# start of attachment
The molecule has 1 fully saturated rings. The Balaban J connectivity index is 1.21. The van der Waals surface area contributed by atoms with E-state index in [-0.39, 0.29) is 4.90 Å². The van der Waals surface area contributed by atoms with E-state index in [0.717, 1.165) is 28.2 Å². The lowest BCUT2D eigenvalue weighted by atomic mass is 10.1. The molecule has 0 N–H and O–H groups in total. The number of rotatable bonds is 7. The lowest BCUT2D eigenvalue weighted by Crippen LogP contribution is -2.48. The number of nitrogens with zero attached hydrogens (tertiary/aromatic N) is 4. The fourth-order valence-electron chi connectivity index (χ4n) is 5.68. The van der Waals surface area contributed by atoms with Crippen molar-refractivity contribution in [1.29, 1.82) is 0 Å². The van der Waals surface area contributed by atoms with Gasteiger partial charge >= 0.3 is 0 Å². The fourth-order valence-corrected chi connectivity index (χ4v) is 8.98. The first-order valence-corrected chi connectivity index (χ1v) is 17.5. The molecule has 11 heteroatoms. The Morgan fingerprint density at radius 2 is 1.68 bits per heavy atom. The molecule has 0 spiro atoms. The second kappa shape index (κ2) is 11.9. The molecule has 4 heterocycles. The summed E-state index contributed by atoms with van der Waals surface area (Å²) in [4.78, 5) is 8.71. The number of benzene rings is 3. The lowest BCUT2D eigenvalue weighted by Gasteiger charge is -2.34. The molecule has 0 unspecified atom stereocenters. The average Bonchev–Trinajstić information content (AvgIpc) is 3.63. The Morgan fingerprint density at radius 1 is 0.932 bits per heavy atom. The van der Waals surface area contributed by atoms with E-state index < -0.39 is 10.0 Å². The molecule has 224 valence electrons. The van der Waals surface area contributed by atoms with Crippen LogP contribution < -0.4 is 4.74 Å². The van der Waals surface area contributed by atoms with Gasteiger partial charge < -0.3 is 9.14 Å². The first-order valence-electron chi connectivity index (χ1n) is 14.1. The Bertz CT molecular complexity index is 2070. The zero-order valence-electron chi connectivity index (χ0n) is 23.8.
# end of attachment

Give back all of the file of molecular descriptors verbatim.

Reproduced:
The molecule has 1 fully saturated rings. The Balaban J connectivity index is 1.21. The van der Waals surface area contributed by atoms with E-state index in [-0.39, 0.29) is 4.90 Å². The van der Waals surface area contributed by atoms with E-state index in [0.717, 1.165) is 28.2 Å². The lowest BCUT2D eigenvalue weighted by atomic mass is 10.1. The molecule has 0 N–H and O–H groups in total. The number of rotatable bonds is 7. The lowest BCUT2D eigenvalue weighted by Crippen LogP contribution is -2.48. The number of nitrogens with zero attached hydrogens (tertiary/aromatic N) is 4. The fourth-order valence-electron chi connectivity index (χ4n) is 5.68. The van der Waals surface area contributed by atoms with Crippen molar-refractivity contribution in [1.29, 1.82) is 0 Å². The van der Waals surface area contributed by atoms with Gasteiger partial charge >= 0.3 is 0 Å². The fourth-order valence-corrected chi connectivity index (χ4v) is 8.98. The first-order valence-corrected chi connectivity index (χ1v) is 17.5. The molecule has 11 heteroatoms. The Morgan fingerprint density at radius 2 is 1.68 bits per heavy atom. The molecule has 0 spiro atoms. The second kappa shape index (κ2) is 11.9. The molecule has 4 heterocycles. The summed E-state index contributed by atoms with van der Waals surface area (Å²) in [4.78, 5) is 8.71. The number of benzene rings is 3. The lowest BCUT2D eigenvalue weighted by Gasteiger charge is -2.34. The molecule has 0 unspecified atom stereocenters. The average Bonchev–Trinajstić information content (AvgIpc) is 3.63. The Morgan fingerprint density at radius 1 is 0.932 bits per heavy atom. The van der Waals surface area contributed by atoms with E-state index < -0.39 is 10.0 Å². The molecule has 224 valence electrons. The van der Waals surface area contributed by atoms with Crippen LogP contribution < -0.4 is 4.74 Å². The van der Waals surface area contributed by atoms with Gasteiger partial charge < -0.3 is 9.14 Å². The first-order valence-electron chi connectivity index (χ1n) is 14.1. The Bertz CT molecular complexity index is 2070. The zero-order valence-electron chi connectivity index (χ0n) is 23.8.